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Intraoperative Skull-Femoral (Skeletal) Traction in Surgical Correction of Severe Scoliosis (>80°) in Adult Neglected Scoliosis

Kulkarni, Arvind G., MS*; Shah, Sambhav P., MS

doi: 10.1097/BRS.0b013e318277c874

Study Design. Retrospective review.

Objective. To evaluate the effectiveness, safety, and reliability of intraoperative skeletal traction in the surgical correction of severe adult neglected scoliosis.

Summary of Background Data. Literature shows that curves more than 80° that do not reduce to 50° to 55° on bending radiographs require an anterior release. A combined anterior and posterior approach is often used for treating severe rigid scoliosis. However, anterior approach has its own complications in the form of increased morbidity, increased blood loss, operative time, and pulmonary complications. Corrective surgery gets even more challenging if the patients are adults.

Methods. Ten patients with severe scoliosis (>80°) and low flexibility index (<0.5) treated with intraoperative skeletal traction were part of this study. The patients were operated between April 2008 and May 2010. Eight patients with neglected adolescent idiopathic scoliosis and 2 with neuromuscular scoliosis were included. The mean age was 27.4 years (19–36). Corrective surgery and fusion was performed using intraoperative skeletal traction.

Results. The Cobb angle improved from a mean of 89.35° preoperatively to 40.25° postoperatively giving a mean correction of 55.29%. Apical vertebral rotation (Nash and Moe) improved from a mean of grade 3(2–4) to a mean of grade 2(1–3). Apical vertebral translation improved from a mean of 2.19 cm preoperatively to 0.98 cm postoperatively (55.41% correction). There were no intraoperative adverse events or postoperative complications. All patients had good shoulder balance and were satisfied with the correction achieved.

Conclusion. Intraoperative skull-femoral traction can be a safe and effective method to assist correction of severe and rigid scoliosis. It facilitates surgical exposure and pedicle screw insertion. It obviates the need of an anterior release surgery and associated morbidity, thus reducing the hospital stay and costs. It provides a much simpler way to correct the sagittal and coronal imbalance, as well as the pelvic obliquity.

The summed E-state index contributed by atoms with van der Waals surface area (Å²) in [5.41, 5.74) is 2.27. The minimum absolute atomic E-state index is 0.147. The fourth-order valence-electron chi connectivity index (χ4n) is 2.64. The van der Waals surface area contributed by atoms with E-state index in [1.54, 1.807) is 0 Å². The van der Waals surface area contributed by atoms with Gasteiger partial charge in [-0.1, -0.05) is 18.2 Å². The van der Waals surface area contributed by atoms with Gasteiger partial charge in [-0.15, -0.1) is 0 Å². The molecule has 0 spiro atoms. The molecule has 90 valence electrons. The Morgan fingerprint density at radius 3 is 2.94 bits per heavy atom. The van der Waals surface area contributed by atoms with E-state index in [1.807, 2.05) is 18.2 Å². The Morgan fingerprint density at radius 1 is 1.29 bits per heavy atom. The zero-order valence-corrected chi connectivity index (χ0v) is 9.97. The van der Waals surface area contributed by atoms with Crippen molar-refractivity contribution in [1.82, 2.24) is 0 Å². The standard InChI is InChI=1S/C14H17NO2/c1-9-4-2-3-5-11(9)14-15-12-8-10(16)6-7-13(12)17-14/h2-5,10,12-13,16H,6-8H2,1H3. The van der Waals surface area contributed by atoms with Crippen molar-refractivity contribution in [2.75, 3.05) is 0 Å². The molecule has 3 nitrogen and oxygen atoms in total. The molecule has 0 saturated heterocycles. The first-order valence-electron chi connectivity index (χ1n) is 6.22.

Rigid severe curves often require extensively morbid procedures for curve correction. By using intraoperative skeletal traction, we were able to achieve 55.29% correction only via a posterior approach. It not only provided a simpler way to correct the deformity and the pelvic obliquity but also facilitated screw insertion and surgical exposure.

*Mumbai Spine Scoliosis & Disc Replacement Centre; and

Department of Orthopaedics, Bombay Hospital & Medical Research Centre, Mumbai, India.

Address correspondence and reprint requests to Arvind G. Kulkarni, MS, Mumbai Spine Scoliosis & Disc Replacement Centre, Bombay Hospital & Medical Research Centre, Room Nos 206, 12, New Marine Lines, 2nd Floor, Mumbai 400020; E-mail:

Acknowledgment date: March 23, 2012. First revision date: July 8, 2012. Second revision date: September 1, 2012. Acceptance date: September 30, 2012.

The legal regulatory status of the device(s)/drug(s) that is/are the subject of this manuscript is not applicable in my country.

No funds were received in support of this work.

No relevant financial activities outside the submitted work.

© 2013 Lippincott Williams & Wilkins, Inc.